Today's third top news story in Pennsylvania.SEEKING TREATMENT: U.S. Sen. John Fetterman (D., Pa.) checked himself into Walter Reed National Military Medical Center on Wednesday to receive treatment for depression. "While John has experienced depression off and on throughout his life, it only became severe in recent weeks," his chief of staff, Adam Jentleson, said on Thursday, via Politico. Fetterman's care is on a voluntary basis.

Today's fourth top news story in Pennsylvania.PAYOUT PLAN: The Harrisburg diocese's bankruptcy plan has been approved by a court, with $18 million set aside for 59 clergy abuse survivors who sued. An attorney for the claimants tells CBS 21 the money will be placed into a trust and allocated by a third-party attorney. The settlement is the culmination of years of litigation that followed the 2018 grand jury report on clergy abuse statewide.

Today's fifth top news story in Pennsylvania.ONGOING TALKS: Pennsylvania Senate Majority Leader Joe Pittman (R., Indiana) says discussions have started about how to respond to a toxic train derailment in Ohio that was steps from the Pennsylvania border. "It is imperative the legislature engages in a deeper conversation and examination of our infrastructure system," Pittman said this week. Gov. Shapiro is vowing independent water testing.
🏆 TEST YOURSELF: Were you paying attention to the news (and this newsletter) this week? Test your grip on the latest headlines from around the state with this week's installment of The Great PA News Quiz.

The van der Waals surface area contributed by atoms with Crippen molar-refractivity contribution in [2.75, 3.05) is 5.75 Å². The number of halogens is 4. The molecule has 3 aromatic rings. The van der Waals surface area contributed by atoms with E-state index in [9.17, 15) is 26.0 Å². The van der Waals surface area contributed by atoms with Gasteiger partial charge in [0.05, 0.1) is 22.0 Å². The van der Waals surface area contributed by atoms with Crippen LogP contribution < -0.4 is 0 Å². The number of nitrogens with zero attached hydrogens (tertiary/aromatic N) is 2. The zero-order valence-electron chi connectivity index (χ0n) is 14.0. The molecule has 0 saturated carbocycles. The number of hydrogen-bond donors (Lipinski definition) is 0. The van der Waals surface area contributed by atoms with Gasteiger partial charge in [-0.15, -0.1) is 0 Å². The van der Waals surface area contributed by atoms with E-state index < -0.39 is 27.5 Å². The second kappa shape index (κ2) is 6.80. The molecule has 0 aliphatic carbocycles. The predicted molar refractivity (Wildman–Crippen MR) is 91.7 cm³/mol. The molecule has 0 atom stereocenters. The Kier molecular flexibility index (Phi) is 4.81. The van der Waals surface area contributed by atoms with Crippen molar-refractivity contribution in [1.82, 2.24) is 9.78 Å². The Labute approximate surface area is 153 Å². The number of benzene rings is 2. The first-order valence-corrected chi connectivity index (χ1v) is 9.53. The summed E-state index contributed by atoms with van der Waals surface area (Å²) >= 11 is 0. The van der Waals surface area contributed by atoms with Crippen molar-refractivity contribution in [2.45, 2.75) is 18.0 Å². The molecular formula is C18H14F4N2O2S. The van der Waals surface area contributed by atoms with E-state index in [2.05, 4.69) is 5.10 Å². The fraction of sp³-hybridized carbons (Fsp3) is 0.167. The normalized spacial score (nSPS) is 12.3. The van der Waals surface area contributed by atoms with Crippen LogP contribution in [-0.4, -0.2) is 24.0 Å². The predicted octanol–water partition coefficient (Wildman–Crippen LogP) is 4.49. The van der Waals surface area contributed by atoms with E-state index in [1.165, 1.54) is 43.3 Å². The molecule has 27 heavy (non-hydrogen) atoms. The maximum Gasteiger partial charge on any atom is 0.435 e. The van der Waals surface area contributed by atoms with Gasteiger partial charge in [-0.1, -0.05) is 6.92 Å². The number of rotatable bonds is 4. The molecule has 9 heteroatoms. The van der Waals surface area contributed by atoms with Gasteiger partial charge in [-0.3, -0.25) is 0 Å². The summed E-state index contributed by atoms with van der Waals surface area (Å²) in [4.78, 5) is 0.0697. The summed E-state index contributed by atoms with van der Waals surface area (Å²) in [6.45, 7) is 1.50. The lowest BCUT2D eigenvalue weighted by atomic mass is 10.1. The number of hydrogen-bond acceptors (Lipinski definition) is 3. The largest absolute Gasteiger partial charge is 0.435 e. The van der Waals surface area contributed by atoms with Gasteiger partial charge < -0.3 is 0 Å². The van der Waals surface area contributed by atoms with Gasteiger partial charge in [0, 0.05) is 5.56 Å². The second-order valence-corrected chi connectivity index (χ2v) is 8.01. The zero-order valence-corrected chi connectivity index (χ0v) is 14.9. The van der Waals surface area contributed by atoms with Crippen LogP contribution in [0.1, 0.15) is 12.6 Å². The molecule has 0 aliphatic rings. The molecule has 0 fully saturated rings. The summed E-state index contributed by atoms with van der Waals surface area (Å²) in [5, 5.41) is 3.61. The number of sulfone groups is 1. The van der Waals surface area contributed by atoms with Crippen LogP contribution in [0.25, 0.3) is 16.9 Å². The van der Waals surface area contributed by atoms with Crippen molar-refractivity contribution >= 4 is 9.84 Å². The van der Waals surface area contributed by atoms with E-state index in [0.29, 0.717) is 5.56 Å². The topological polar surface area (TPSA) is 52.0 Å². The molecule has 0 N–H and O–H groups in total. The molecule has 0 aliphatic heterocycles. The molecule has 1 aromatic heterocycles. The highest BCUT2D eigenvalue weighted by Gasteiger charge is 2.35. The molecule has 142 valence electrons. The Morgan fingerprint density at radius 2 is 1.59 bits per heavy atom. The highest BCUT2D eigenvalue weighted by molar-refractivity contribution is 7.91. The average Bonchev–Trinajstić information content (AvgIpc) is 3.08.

NO CHARGES: The volunteer who whisked a dog from a Harrisburg shelter before it could be euthanized will not be charged, Dauphin County's district attorney said, via PennLive. DA Fran Chardo said charges weren't in the public interest. The dog's case prompted protests at the shelter.

WHO'S WHO: Terrill Haigler is an internet-famous former sanitation worker who's running for Philly mayor and wants his nom de social media — @YaFavTrashman — on ballots. The Inquirer (paywall) said his related argument is a first-of-its-kind in Pennsylvania election history.

SHE'S RUNNING: Former South Carolina governor and U.N. ambassador Nikki Haley is seeking the GOP nomination for president in 2024. There are lots of former Toomey staffers on her campaign team.

FIRST PERSON: City & State has a new profile of K. Leroy Irvis, a Democrat who became Pennsylvania's first Black state House speaker in 1977 and the first Black speaker in any state legislature since Reconstruction.

NEW FLAG: Gov. Shapiro made good on his Super Bowl bet with the governor of Missouri and hung a Kansas City Chiefs flag in his office. "As I have been sitting behind this desk today, I've had to look at that," he said.

Unscramble and send your answer to scrambler@spotlightpa.org. We'll shout out winners here, and one each week will get some Spotlight PA swag. Answers submitted by 6 p.m. on issue date will be counted.

Yesterday's answer: Statuesque

Congrats to our daily winners: Kevin M., Becky C., Craig W., Michelle T., Kim C., Joel S., Eric F., John P., Don H., Beth T., Susan N.-Z., John A., Alice B., Irene R., Ted W., Dana D., Mark O., Jane R., Jon W., Mike B., Wendy A., Jill M., Susan R., Judith D., Susan D., Vanessa J., Nancy S., George B., Kimberly B., Barbara F., Ted B., Ada M., Steve D., Peg K., Art Z., Bill S., Ronnee G., Dan W., James B., Elaine C., Patricia R., Daniel S., Laura H., John F., Elizabeth W., Eddy Z., Joe W., Kathee M., Tish M., Thomas S., Judy M., Dennis M., Connie K., Stanley J., Bruce B., Arthur G., Michael K., Dianne K., Starr B., Ben P., Sandra W., Marty M., Kimberly D., Lance L., Rick A., Donna D., Vicki U., William Z., and Richard A.